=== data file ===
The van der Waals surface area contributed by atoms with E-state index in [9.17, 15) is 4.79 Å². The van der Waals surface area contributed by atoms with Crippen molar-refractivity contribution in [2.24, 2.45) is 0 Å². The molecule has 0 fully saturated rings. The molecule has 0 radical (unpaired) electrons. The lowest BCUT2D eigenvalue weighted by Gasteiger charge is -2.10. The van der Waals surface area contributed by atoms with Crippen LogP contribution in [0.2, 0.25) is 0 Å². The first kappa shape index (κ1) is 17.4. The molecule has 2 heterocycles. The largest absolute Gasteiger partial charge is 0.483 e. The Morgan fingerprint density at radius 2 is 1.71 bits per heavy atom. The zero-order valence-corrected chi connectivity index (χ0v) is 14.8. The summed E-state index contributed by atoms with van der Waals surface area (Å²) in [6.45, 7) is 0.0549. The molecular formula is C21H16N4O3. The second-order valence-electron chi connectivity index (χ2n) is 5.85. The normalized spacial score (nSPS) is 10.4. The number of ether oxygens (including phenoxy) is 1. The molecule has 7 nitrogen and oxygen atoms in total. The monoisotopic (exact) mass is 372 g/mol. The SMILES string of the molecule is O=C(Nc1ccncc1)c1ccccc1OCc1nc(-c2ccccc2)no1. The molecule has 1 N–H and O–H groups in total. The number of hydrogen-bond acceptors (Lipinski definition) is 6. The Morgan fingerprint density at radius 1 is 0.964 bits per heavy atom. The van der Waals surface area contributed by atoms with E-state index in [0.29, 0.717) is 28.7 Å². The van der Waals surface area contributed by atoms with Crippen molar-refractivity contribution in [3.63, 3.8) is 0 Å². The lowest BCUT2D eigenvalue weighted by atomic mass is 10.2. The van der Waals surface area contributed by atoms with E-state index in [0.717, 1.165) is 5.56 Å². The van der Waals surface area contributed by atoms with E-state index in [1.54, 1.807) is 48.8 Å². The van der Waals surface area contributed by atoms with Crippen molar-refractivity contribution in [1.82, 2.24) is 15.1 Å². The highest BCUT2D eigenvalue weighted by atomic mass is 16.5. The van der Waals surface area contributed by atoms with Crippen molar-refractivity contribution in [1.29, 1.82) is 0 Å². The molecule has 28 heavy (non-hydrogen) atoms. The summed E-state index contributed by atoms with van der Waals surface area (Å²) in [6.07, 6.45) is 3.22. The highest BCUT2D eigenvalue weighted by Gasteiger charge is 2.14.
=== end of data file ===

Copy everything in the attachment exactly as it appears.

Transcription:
The van der Waals surface area contributed by atoms with E-state index in [9.17, 15) is 4.79 Å². The van der Waals surface area contributed by atoms with Crippen molar-refractivity contribution in [2.24, 2.45) is 0 Å². The molecule has 0 fully saturated rings. The molecule has 0 radical (unpaired) electrons. The lowest BCUT2D eigenvalue weighted by Gasteiger charge is -2.10. The van der Waals surface area contributed by atoms with Crippen LogP contribution in [0.2, 0.25) is 0 Å². The first kappa shape index (κ1) is 17.4. The molecule has 2 heterocycles. The largest absolute Gasteiger partial charge is 0.483 e. The Morgan fingerprint density at radius 2 is 1.71 bits per heavy atom. The zero-order valence-corrected chi connectivity index (χ0v) is 14.8. The summed E-state index contributed by atoms with van der Waals surface area (Å²) in [6.45, 7) is 0.0549. The molecular formula is C21H16N4O3. The second-order valence-electron chi connectivity index (χ2n) is 5.85. The normalized spacial score (nSPS) is 10.4. The number of ether oxygens (including phenoxy) is 1. The molecule has 7 nitrogen and oxygen atoms in total. The monoisotopic (exact) mass is 372 g/mol. The SMILES string of the molecule is O=C(Nc1ccncc1)c1ccccc1OCc1nc(-c2ccccc2)no1. The molecule has 1 N–H and O–H groups in total. The number of hydrogen-bond acceptors (Lipinski definition) is 6. The Morgan fingerprint density at radius 1 is 0.964 bits per heavy atom. The van der Waals surface area contributed by atoms with E-state index in [0.29, 0.717) is 28.7 Å². The van der Waals surface area contributed by atoms with Crippen molar-refractivity contribution in [3.63, 3.8) is 0 Å². The lowest BCUT2D eigenvalue weighted by atomic mass is 10.2. The van der Waals surface area contributed by atoms with E-state index in [0.717, 1.165) is 5.56 Å². The van der Waals surface area contributed by atoms with E-state index in [1.54, 1.807) is 48.8 Å². The van der Waals surface area contributed by atoms with Crippen molar-refractivity contribution in [1.82, 2.24) is 15.1 Å². The highest BCUT2D eigenvalue weighted by atomic mass is 16.5. The van der Waals surface area contributed by atoms with Crippen molar-refractivity contribution in [1.29, 1.82) is 0 Å². The molecule has 28 heavy (non-hydrogen) atoms. The summed E-state index contributed by atoms with van der Waals surface area (Å²) in [6.07, 6.45) is 3.22. The highest BCUT2D eigenvalue weighted by Gasteiger charge is 2.14.